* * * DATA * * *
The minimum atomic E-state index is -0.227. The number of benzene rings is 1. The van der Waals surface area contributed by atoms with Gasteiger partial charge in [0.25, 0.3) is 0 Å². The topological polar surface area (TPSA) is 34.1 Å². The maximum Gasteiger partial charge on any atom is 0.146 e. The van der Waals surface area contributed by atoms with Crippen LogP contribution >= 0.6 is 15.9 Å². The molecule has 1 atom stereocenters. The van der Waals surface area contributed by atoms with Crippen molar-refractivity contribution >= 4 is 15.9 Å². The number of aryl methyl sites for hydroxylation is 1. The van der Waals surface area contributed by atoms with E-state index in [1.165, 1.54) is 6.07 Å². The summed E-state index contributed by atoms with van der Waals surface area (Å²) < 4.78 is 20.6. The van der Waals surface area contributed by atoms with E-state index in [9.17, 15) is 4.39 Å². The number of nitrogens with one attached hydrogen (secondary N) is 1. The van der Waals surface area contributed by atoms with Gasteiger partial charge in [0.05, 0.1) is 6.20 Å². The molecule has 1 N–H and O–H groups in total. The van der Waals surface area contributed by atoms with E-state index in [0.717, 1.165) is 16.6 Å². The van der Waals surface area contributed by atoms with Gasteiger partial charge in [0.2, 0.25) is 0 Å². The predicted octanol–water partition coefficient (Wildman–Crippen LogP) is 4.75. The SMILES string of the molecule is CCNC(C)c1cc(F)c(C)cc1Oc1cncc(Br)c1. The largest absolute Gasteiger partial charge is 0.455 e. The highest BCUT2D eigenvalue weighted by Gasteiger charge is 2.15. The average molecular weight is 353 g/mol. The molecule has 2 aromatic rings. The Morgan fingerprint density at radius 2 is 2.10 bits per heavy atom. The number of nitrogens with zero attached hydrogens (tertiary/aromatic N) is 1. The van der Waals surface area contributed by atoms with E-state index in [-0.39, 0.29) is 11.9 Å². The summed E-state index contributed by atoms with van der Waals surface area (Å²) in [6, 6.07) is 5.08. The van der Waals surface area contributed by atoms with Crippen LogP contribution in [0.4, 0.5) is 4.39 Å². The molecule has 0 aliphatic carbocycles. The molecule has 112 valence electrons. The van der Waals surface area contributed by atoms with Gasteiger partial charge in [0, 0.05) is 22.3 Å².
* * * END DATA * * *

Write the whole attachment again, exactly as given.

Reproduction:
The minimum atomic E-state index is -0.227. The number of benzene rings is 1. The van der Waals surface area contributed by atoms with Gasteiger partial charge in [0.25, 0.3) is 0 Å². The topological polar surface area (TPSA) is 34.1 Å². The maximum Gasteiger partial charge on any atom is 0.146 e. The van der Waals surface area contributed by atoms with Crippen LogP contribution >= 0.6 is 15.9 Å². The molecule has 1 atom stereocenters. The van der Waals surface area contributed by atoms with Crippen molar-refractivity contribution >= 4 is 15.9 Å². The number of aryl methyl sites for hydroxylation is 1. The van der Waals surface area contributed by atoms with E-state index in [1.165, 1.54) is 6.07 Å². The summed E-state index contributed by atoms with van der Waals surface area (Å²) < 4.78 is 20.6. The van der Waals surface area contributed by atoms with E-state index in [9.17, 15) is 4.39 Å². The number of nitrogens with one attached hydrogen (secondary N) is 1. The van der Waals surface area contributed by atoms with Gasteiger partial charge in [0.05, 0.1) is 6.20 Å². The molecule has 1 N–H and O–H groups in total. The van der Waals surface area contributed by atoms with E-state index in [0.717, 1.165) is 16.6 Å². The van der Waals surface area contributed by atoms with Gasteiger partial charge in [0.2, 0.25) is 0 Å². The predicted octanol–water partition coefficient (Wildman–Crippen LogP) is 4.75. The SMILES string of the molecule is CCNC(C)c1cc(F)c(C)cc1Oc1cncc(Br)c1. The largest absolute Gasteiger partial charge is 0.455 e. The highest BCUT2D eigenvalue weighted by Gasteiger charge is 2.15. The average molecular weight is 353 g/mol. The molecule has 2 aromatic rings. The Morgan fingerprint density at radius 2 is 2.10 bits per heavy atom. The number of nitrogens with zero attached hydrogens (tertiary/aromatic N) is 1. The van der Waals surface area contributed by atoms with E-state index in [-0.39, 0.29) is 11.9 Å². The summed E-state index contributed by atoms with van der Waals surface area (Å²) in [6, 6.07) is 5.08. The van der Waals surface area contributed by atoms with Crippen LogP contribution in [0.4, 0.5) is 4.39 Å². The molecule has 0 aliphatic carbocycles. The molecule has 112 valence electrons. The van der Waals surface area contributed by atoms with Gasteiger partial charge in [0, 0.05) is 22.3 Å².